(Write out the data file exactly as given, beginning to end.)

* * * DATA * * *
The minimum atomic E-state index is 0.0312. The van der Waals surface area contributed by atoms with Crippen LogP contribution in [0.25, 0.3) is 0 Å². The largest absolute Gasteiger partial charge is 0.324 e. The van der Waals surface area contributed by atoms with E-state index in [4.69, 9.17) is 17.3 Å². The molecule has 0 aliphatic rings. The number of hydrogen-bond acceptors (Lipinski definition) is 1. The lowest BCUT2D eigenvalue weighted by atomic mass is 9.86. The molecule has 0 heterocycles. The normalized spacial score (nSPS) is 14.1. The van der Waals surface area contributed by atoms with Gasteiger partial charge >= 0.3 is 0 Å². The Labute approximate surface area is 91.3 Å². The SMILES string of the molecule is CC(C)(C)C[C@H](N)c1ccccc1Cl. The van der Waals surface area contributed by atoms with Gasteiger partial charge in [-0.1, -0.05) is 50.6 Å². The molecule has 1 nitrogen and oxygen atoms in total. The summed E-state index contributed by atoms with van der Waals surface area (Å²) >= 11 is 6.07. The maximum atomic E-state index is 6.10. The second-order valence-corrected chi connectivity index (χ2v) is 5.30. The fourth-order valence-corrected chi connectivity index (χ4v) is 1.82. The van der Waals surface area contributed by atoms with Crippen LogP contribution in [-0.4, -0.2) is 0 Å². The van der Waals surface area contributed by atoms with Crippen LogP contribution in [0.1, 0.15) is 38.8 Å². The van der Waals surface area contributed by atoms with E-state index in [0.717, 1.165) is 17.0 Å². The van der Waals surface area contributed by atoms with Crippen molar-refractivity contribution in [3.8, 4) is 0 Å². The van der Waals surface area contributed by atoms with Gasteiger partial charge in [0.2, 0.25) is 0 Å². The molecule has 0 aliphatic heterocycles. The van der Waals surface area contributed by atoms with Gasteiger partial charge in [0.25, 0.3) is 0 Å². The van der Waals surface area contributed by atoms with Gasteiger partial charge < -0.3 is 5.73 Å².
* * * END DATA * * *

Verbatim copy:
The minimum atomic E-state index is 0.0312. The van der Waals surface area contributed by atoms with Crippen LogP contribution in [0.25, 0.3) is 0 Å². The largest absolute Gasteiger partial charge is 0.324 e. The van der Waals surface area contributed by atoms with E-state index in [4.69, 9.17) is 17.3 Å². The molecule has 0 aliphatic rings. The number of hydrogen-bond acceptors (Lipinski definition) is 1. The lowest BCUT2D eigenvalue weighted by atomic mass is 9.86. The molecule has 0 heterocycles. The normalized spacial score (nSPS) is 14.1. The van der Waals surface area contributed by atoms with Gasteiger partial charge >= 0.3 is 0 Å². The Labute approximate surface area is 91.3 Å². The SMILES string of the molecule is CC(C)(C)C[C@H](N)c1ccccc1Cl. The van der Waals surface area contributed by atoms with Gasteiger partial charge in [-0.1, -0.05) is 50.6 Å². The molecule has 1 nitrogen and oxygen atoms in total. The summed E-state index contributed by atoms with van der Waals surface area (Å²) >= 11 is 6.07. The maximum atomic E-state index is 6.10. The second-order valence-corrected chi connectivity index (χ2v) is 5.30. The fourth-order valence-corrected chi connectivity index (χ4v) is 1.82. The van der Waals surface area contributed by atoms with Crippen LogP contribution in [-0.4, -0.2) is 0 Å². The van der Waals surface area contributed by atoms with Crippen LogP contribution in [0.1, 0.15) is 38.8 Å². The van der Waals surface area contributed by atoms with E-state index in [0.717, 1.165) is 17.0 Å². The van der Waals surface area contributed by atoms with Crippen molar-refractivity contribution in [3.8, 4) is 0 Å². The van der Waals surface area contributed by atoms with Gasteiger partial charge in [0.2, 0.25) is 0 Å². The molecule has 0 aliphatic heterocycles. The van der Waals surface area contributed by atoms with Gasteiger partial charge in [0.25, 0.3) is 0 Å². The van der Waals surface area contributed by atoms with Gasteiger partial charge < -0.3 is 5.73 Å².